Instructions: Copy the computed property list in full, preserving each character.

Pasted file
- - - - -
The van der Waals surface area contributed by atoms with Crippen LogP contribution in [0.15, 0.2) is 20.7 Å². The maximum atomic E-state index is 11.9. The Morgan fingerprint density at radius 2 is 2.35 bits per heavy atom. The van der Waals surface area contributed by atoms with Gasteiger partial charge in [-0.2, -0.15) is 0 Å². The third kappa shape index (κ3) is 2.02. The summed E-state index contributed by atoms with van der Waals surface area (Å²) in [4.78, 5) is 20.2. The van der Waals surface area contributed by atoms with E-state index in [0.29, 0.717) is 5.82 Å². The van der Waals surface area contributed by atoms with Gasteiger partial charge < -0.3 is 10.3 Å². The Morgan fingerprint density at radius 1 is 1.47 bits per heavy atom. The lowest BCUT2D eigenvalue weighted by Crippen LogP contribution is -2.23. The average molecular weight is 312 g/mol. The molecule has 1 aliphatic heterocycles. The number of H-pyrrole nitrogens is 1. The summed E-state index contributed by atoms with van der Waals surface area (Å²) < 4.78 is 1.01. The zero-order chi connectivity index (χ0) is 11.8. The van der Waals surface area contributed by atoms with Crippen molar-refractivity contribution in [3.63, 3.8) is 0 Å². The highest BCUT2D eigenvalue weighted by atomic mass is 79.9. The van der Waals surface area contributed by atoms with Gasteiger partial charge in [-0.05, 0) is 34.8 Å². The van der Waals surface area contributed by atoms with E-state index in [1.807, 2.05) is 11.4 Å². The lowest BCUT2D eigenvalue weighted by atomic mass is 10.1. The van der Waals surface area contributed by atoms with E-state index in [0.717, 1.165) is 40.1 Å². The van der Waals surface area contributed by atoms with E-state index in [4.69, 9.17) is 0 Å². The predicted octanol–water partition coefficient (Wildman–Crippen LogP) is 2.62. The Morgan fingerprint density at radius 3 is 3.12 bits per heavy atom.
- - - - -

The van der Waals surface area contributed by atoms with Crippen LogP contribution in [0.15, 0.2) is 20.7 Å². The maximum atomic E-state index is 11.9. The Morgan fingerprint density at radius 2 is 2.35 bits per heavy atom. The van der Waals surface area contributed by atoms with Gasteiger partial charge in [-0.2, -0.15) is 0 Å². The third kappa shape index (κ3) is 2.02. The summed E-state index contributed by atoms with van der Waals surface area (Å²) in [4.78, 5) is 20.2. The van der Waals surface area contributed by atoms with E-state index in [0.29, 0.717) is 5.82 Å². The van der Waals surface area contributed by atoms with Gasteiger partial charge < -0.3 is 10.3 Å². The Morgan fingerprint density at radius 1 is 1.47 bits per heavy atom. The lowest BCUT2D eigenvalue weighted by Crippen LogP contribution is -2.23. The average molecular weight is 312 g/mol. The molecule has 1 aliphatic heterocycles. The number of H-pyrrole nitrogens is 1. The summed E-state index contributed by atoms with van der Waals surface area (Å²) < 4.78 is 1.01. The zero-order chi connectivity index (χ0) is 11.8. The van der Waals surface area contributed by atoms with Crippen molar-refractivity contribution in [3.63, 3.8) is 0 Å². The highest BCUT2D eigenvalue weighted by atomic mass is 79.9. The van der Waals surface area contributed by atoms with Gasteiger partial charge in [-0.05, 0) is 34.8 Å². The van der Waals surface area contributed by atoms with E-state index in [1.807, 2.05) is 11.4 Å². The lowest BCUT2D eigenvalue weighted by atomic mass is 10.1. The van der Waals surface area contributed by atoms with E-state index in [0.717, 1.165) is 40.1 Å². The van der Waals surface area contributed by atoms with E-state index in [4.69, 9.17) is 0 Å². The predicted octanol–water partition coefficient (Wildman–Crippen LogP) is 2.62. The Morgan fingerprint density at radius 3 is 3.12 bits per heavy atom.